From left to right: the Army, Navy/Marine Corps/Coast Guard, and Air Force medals.
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From left to right: the Army, Navy/Marine Corps/Coast Guard, and Air Force medals.

BY DUANE A. VACHON, PH.D.  At the risk of being accused of being pedantic I want to point out that the correct title of the award is the Medal of Honor.  It is the highest award for bravery that the United States bestows on its citizens and deserves to be referred to by the correct name. Because the U.S. President presents the medal in the name of the United States Congress, it is sometimes called the Congressional Medal of Honor. The latter title is typically connected only with the organization—the Congressional Medal of Honor Society—that represents those who have earned the medal.  Many people are not aware that there are three medals. One each for Navy, Army, and Air Force.


For those who have valiantly engaged themselves in war, Sandburg’s reflections in my article last week  likely ring true. Bravery among enlisted personnel is not uncommon; it can be argued that all soldiers demonstrate courage during combat, even if others never witness their acts.

But, there are great acts of military valor that do not go unnoticed. These are recognized through the Medal of Honor— presented by the president in the name of Congress— the highest military honor that can be bestowed upon any American.

On December 9, 1861 Iowa Senator James W. Grimes introduced S. No. 82 in the United States Senate, a bill designed to “promote the efficiency of the Navy” by authorizing the production and distribution of “medals of honor”. On December 21st the bill was passed, authorizing 200 such medals be produced” which shall be bestowed upon such petty officers, seamen, landsmen and marines as shall distinguish themselves by their gallantry in action and other seamanlike qualities during the present war (Civil War).” President Lincoln signed the bill and the (Navy) Medal of Honor was born.  As I penned these words it occurred to me that our politicians today  have certainly lost the ability to pass a bill in 12 days.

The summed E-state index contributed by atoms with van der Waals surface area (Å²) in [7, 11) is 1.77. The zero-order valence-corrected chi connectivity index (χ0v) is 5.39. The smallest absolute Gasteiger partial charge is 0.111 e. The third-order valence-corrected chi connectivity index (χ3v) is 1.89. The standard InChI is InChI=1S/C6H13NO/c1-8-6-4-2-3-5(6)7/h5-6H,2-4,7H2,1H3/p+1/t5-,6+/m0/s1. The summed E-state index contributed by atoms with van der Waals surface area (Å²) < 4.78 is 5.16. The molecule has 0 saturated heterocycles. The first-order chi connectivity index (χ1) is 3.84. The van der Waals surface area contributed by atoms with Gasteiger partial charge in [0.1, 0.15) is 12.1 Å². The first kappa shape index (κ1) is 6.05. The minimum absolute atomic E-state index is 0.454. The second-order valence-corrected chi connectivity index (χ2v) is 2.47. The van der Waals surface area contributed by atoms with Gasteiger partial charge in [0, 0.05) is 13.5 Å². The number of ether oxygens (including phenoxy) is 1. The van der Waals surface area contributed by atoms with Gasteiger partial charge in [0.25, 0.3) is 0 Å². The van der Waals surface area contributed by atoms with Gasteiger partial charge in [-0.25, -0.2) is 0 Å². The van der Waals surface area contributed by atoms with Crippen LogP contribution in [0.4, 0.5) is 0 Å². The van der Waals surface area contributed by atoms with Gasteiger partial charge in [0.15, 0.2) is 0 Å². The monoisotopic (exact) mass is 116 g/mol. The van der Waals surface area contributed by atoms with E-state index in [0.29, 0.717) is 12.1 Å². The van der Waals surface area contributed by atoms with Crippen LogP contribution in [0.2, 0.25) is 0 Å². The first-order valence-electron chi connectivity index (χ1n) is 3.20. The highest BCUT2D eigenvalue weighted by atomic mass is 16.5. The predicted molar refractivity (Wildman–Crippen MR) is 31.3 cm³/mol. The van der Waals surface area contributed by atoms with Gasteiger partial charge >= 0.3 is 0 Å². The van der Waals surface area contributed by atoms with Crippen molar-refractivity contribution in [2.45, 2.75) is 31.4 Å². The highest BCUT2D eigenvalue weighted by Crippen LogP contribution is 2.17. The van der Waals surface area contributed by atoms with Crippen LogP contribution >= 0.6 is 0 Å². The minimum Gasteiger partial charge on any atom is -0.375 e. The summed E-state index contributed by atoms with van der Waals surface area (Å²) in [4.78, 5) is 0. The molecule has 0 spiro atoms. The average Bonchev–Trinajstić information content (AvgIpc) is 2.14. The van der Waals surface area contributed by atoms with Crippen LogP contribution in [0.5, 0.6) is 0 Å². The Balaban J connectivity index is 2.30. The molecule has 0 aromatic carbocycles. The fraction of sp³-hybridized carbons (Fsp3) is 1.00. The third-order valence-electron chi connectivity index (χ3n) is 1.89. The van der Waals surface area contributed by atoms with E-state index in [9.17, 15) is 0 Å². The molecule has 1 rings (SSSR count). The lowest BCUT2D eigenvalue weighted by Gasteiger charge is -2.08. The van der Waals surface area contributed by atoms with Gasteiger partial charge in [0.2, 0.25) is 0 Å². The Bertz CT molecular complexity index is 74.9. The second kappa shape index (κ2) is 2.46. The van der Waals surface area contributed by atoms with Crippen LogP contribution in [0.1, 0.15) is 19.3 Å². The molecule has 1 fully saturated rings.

Two months later on February 17, 1862 Massachusetts Senator Henry Wilson introduced a similar bill, this one to authorize “the President to distribute medals to privates in the Army of the United States who shall distinguish themselves in battle.” Over the following months wording changed slightly as the bill made its way through Congress. When President Abraham Lincoln signed S.J.R. No 82 into law as 12 Stat. 623-624 on July 14, 1862, the Army Medal of Honor was born. It read in part:

Resolved by the Senate and House of Representatives of the United States of America in Congress assembled, That the President of the United States be, and he is hereby, authorized to cause two thousand “medals of honor” to be prepared with suitable emblematic devices, and to direct that the same be presented, in the name of the Congress, to such non–commissioned officers and privates as shall most distinguish themselves by their gallantry in action, and other soldier-like qualities, during the present insurrection (Civil War).

Over the years, the Medal of Honor’s parameters have undergone revisions to ensure it is justly bestowed upon those who merit it, even if this is done in a belated fashion. It took nearly 60 years, for example, for 29 African-American and Asian-American heroes to be recognized for their actions in World War II. They were finally honored, many posthumously, at ceremonies at the White House in 1997 and 2000. There have also been cases where medals were rescinded and then reinstated, mistakenly awarded, and even abused by recipients.

On rare occasions, the Medal of Honor has been issued for individual acts of bravery occurring during peacetime. Capt. Charles A. Lindbergh, for example, received the medal for his “heroic courage and skills as a navigator, at the risk of his life, for his nonstop flight in his airplane from New York to Paris, France, 20-21 May 1927





  1. From time to time, I still recall the case of the Kaneohe marine who was turned down for the Medal after two reviews by the Navy. The second review concluded that while he covered a grenade with his body saving his buddies in an attack by the enemy rhe grenade apparently was “friendly” and not thrown by the enemy and therefore not merting award of the Medal.

    What I cannot reconcile myself to is that fact that he sacrified his life saving his buddies! Regardless whether the grenade was “friendly” or otherwise. That grenade would have killed and/or wounded his buddies regardless. I’m sure he didn’t, when seeing the grenade, say to himself “Oh it’s just a freindly grenade” and do nothing about it. He reacted, sacrficiing his life to save his buddies.

    Can’t understand why Hawaii”s congressional delegation or California’s for that matter didn’t take up the cause.

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